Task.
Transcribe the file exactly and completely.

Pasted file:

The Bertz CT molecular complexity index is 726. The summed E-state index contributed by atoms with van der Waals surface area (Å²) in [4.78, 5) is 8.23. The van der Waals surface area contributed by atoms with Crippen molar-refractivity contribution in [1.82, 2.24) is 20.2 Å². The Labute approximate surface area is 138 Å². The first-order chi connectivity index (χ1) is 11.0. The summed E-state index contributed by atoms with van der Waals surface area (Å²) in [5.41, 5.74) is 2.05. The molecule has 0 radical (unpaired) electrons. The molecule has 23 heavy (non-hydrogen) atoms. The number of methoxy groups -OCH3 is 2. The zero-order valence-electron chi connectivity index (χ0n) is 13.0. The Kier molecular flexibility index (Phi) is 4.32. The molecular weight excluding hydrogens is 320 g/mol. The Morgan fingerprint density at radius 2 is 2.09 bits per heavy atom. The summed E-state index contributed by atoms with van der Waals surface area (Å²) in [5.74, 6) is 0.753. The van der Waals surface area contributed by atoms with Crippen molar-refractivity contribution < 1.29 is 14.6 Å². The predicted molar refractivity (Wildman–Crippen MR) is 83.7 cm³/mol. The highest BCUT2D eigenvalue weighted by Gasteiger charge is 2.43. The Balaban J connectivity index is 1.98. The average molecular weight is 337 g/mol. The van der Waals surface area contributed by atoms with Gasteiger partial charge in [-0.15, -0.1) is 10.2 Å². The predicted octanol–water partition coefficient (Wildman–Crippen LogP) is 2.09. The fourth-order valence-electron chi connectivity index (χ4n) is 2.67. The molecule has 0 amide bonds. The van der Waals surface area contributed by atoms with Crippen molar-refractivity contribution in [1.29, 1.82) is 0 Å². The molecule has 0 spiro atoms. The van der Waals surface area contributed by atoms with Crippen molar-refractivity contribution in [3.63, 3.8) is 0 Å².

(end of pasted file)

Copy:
The Bertz CT molecular complexity index is 726. The summed E-state index contributed by atoms with van der Waals surface area (Å²) in [4.78, 5) is 8.23. The van der Waals surface area contributed by atoms with Crippen molar-refractivity contribution in [1.82, 2.24) is 20.2 Å². The Labute approximate surface area is 138 Å². The first-order chi connectivity index (χ1) is 11.0. The summed E-state index contributed by atoms with van der Waals surface area (Å²) in [5.41, 5.74) is 2.05. The molecule has 0 radical (unpaired) electrons. The molecule has 23 heavy (non-hydrogen) atoms. The number of methoxy groups -OCH3 is 2. The zero-order valence-electron chi connectivity index (χ0n) is 13.0. The Kier molecular flexibility index (Phi) is 4.32. The molecular weight excluding hydrogens is 320 g/mol. The Morgan fingerprint density at radius 2 is 2.09 bits per heavy atom. The summed E-state index contributed by atoms with van der Waals surface area (Å²) in [5.74, 6) is 0.753. The van der Waals surface area contributed by atoms with Crippen molar-refractivity contribution < 1.29 is 14.6 Å². The predicted molar refractivity (Wildman–Crippen MR) is 83.7 cm³/mol. The highest BCUT2D eigenvalue weighted by Gasteiger charge is 2.43. The Balaban J connectivity index is 1.98. The average molecular weight is 337 g/mol. The van der Waals surface area contributed by atoms with Gasteiger partial charge in [-0.15, -0.1) is 10.2 Å². The predicted octanol–water partition coefficient (Wildman–Crippen LogP) is 2.09. The fourth-order valence-electron chi connectivity index (χ4n) is 2.67. The molecule has 0 amide bonds. The van der Waals surface area contributed by atoms with Crippen molar-refractivity contribution in [1.29, 1.82) is 0 Å². The molecule has 0 spiro atoms. The van der Waals surface area contributed by atoms with Crippen molar-refractivity contribution in [3.63, 3.8) is 0 Å².